Talk With Your Body

How the hell do I do that?. This is something we do innately, some of us are just more sensitive or receptive to the communication . When we think of a muscle knot or bruise, they aren't the most palatable of reminders, but they send direct messages that our bodies require attention. The muscle knot sends us discomfort and the bruise shows us. Building dialogue with the body is being sympathetic and responsive to the messages, so that we fulfill the needs of our bodies.

Talking with our bodies is integral to any self-love practice. When we talk with our bodies we activate the ability to identify habits that sustain our energy levels, receiving rest and pleasure as the nourishment they are. Like all sensations that appear in the body, pleasure and the desire for sensation are important to maintaining positive connections with our bodies. When return care to our bodies, we recognize the perishable nature of them and our bodies thank us for engaging in their replenishment.

How do we talk to our bodies?

  1. Thank them. Verbally or quietly tell them, "thank you". Tell your heart that you are thankful that it keeps pumping for you. Tell your ribcage, "I love you, thank you for embracing me." When we speak to your bodies with love, we are telling them that love is a requirement for access to them, that they are valuable and not forgotten. We often externalize gratitude to the things we possess, forgetting that our bodies are our only true homes.

  2. Self-massage as a frequent practice. When we know our bodies, we can better recognize when something changes. We can also address those changes before our health is affected. Self-massage is relaxing, it can promote bonding and acceptance, and its glorious. When we take on the responsibility of self-massage we are reclaiming our bodies and repurposing the intention of massage as a way to learn from our bodies.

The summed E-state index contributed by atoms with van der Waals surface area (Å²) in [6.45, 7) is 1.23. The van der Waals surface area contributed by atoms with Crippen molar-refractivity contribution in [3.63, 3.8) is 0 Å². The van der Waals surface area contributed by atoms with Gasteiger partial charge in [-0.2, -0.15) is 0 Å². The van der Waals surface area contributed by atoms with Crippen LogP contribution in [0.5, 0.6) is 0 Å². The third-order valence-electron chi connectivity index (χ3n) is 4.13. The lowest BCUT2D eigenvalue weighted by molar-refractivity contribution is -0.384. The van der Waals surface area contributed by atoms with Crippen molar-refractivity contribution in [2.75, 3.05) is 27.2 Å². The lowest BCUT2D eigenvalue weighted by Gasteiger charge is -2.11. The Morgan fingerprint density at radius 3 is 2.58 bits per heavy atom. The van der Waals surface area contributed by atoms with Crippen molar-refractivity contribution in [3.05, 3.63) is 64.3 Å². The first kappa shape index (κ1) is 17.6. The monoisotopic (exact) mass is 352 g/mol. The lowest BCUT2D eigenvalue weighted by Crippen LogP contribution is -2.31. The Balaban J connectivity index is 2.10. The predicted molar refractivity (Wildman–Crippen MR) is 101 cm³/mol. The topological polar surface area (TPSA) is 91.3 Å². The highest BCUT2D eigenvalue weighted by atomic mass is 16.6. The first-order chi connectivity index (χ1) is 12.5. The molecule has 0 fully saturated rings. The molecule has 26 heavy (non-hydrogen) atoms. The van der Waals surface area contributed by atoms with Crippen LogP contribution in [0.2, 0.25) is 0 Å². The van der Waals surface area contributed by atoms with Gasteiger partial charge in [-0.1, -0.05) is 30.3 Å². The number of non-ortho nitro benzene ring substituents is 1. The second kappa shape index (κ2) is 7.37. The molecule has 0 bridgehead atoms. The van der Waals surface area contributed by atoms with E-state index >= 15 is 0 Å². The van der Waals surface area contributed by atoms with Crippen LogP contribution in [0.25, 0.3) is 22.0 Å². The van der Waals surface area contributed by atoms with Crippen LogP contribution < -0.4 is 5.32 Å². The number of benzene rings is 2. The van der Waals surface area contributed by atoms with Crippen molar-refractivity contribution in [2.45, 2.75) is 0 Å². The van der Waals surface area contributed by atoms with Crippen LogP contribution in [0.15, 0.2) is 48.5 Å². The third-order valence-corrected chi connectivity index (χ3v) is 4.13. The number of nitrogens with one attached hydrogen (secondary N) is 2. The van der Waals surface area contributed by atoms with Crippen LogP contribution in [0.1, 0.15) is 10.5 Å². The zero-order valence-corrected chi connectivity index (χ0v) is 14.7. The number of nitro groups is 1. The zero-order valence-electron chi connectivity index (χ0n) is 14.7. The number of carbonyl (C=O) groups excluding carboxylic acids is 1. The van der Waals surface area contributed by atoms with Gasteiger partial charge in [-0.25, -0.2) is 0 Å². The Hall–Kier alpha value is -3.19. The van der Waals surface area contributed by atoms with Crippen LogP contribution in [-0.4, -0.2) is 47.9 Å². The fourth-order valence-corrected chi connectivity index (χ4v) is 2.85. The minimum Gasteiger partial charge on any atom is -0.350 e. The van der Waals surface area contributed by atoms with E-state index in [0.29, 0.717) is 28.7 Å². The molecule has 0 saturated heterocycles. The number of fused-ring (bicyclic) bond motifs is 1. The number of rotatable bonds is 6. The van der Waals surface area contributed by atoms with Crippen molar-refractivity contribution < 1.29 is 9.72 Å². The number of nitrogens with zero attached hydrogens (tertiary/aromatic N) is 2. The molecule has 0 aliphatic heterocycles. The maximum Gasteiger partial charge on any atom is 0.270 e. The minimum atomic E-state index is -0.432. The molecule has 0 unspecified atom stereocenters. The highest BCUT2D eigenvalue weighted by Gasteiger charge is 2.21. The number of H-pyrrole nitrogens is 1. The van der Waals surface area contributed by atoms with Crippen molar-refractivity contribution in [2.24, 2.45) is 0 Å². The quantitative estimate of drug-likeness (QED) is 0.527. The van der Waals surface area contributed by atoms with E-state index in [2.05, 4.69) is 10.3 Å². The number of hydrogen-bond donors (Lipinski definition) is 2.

3. Movement. When we move, and aren't necessarily creating a dance. Movement not in an aesthetic sense, but a scientific approach. Assess and experiment with small movements. Watch for physical and sensory responses to the movements. Experiencing our senses as we move. Exploring the range of motion in our bodies is a practical way to access the body.

  4. Ask them what they need. Especially during a busy, mid day at work, or in the middle of meeting. We can do that! Our bodies are not meant for some of these poorly shape chairs. Our bodies deserve hydration. As a simple grounding practice during the day, ask the body, "what do you need right now?' And the answer will come.

  5. Stretching. Having a consistent stretch routine helps us regulate mood and pain. Stretching also gives a pain, however, that's subjective! Having more elastic bodies is extremely beneficial to our aging process, but also to our abilities to listen to sensations in our bodies. It helps us distinguish sensation, and isolating the life hindering ones from life nourishing ones.

Talk with your body! It's a process. It's a relationship. It can not be forced, but it must be nurtured.

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